MYRTLE BEACH — If nothing changes with the federal government for the next couple of weeks, area Realtors could have something to worry about.
But for now at least, said Lisa Verkuilen, director of communications for the Coastal Carolinas Association of Realtors, real estate’s door is still open.
The Federal Housing Administration and the Dept. of Housing and Urban Development are still operating on a limited basis, she said. The FHA continues to provide financing for single-family homes, but has suspended multi-family financing during the shutdown.
There has been no change, so far, to loan guarantees from the Veterans Administration, and Fannie Mae, Freddie Mac and the Federal Housing Financing Agency are operating as usual.
But the Internal Revenue Service has suspended sending out any forms, including tax return transcripts needed by most people who are seeking conventional bank financing to buy or build a home.
Verkuilen said the Association has been getting calls and email inquiries from area Realtors about the impact of the shutdown. In response, she said the Association has posted an article on its Facebook page to give them information. She said information also is available on the website of the National Association of Realtors, www.realtor.org.
The shutdown, however, could influence new foreclosures described by RealtyTrac as monster REOs (bank-owned properties) and vampire foreclosures. Think Halloween.
The national real estate tracking firm said that with the improving economy, banks could be expected to move these properties to the market.
Monster REOs are foreclosures with someone still living in them, RealtyTrac said, while zombie foreclosures are vacant but not yet on the market.
A prolonged shutdown could change that picture.
Verkuilen said that she would anticipate that a lack of a resolution for the shutdown also could change Realtors access to federal mortgage assistance.
Perhaps the monsters and vampires will end up as pilgrims and turkeys.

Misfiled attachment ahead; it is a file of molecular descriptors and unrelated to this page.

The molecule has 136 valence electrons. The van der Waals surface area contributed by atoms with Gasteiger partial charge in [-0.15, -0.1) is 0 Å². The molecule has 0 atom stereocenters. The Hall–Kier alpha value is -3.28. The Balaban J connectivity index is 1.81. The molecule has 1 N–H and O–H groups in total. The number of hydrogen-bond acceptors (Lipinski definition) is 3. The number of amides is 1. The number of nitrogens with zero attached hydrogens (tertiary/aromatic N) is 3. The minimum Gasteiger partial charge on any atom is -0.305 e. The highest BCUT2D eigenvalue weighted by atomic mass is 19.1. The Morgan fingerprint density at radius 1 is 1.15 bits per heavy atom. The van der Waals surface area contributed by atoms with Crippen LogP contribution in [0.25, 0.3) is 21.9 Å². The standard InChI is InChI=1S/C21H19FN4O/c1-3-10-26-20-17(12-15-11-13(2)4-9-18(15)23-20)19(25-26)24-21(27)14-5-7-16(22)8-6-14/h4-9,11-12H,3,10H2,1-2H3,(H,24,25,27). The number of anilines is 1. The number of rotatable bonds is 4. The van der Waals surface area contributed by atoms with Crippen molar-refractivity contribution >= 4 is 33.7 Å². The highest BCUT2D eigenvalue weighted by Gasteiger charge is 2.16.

No construction data
Speaking of shutdowns, the Associated General Contractors of America said it cannot say what total construction spending was in August because the U.S. Census Bureau is unable to release the data because of the shutdown.
“It is hard to get a sense of where the industry is heading when basic construction spending data isn’t available,” said Ken Simonson, the association’s chief economist.
The association further concerned that the shutdown would mean a delay in solicitations for new federal construction projects as well as ongoing projects because federal supervisors won’t be available to answer questions.
The association is worried that some people might miss out on jobs and that the shutdown could pose a risk to the construction industry’s recovery.
En espanol, por favor
The Coastal Carolinas Association of Realtors is sponsoring two workshops to help legal Hispanics toward home ownership. Realtor Daniel Diaz of Nitor Realty will talk about the advantages of ownership, and banks, a law firm and the S.C. Housing Authority will be present to talk about home loans and the process of purchasing.
The workshops are scheduled for:
• 1 p.m., Oct. 13 at St. James Church, 1071 Academy Drive, Conway.
• 5 p.m., Oct. 19 at Iglesia Tabernaculo Do Avivamento, 1256 Third Ave. S, Myrtle Beach.
Contact STEVE JONES at 444-1765.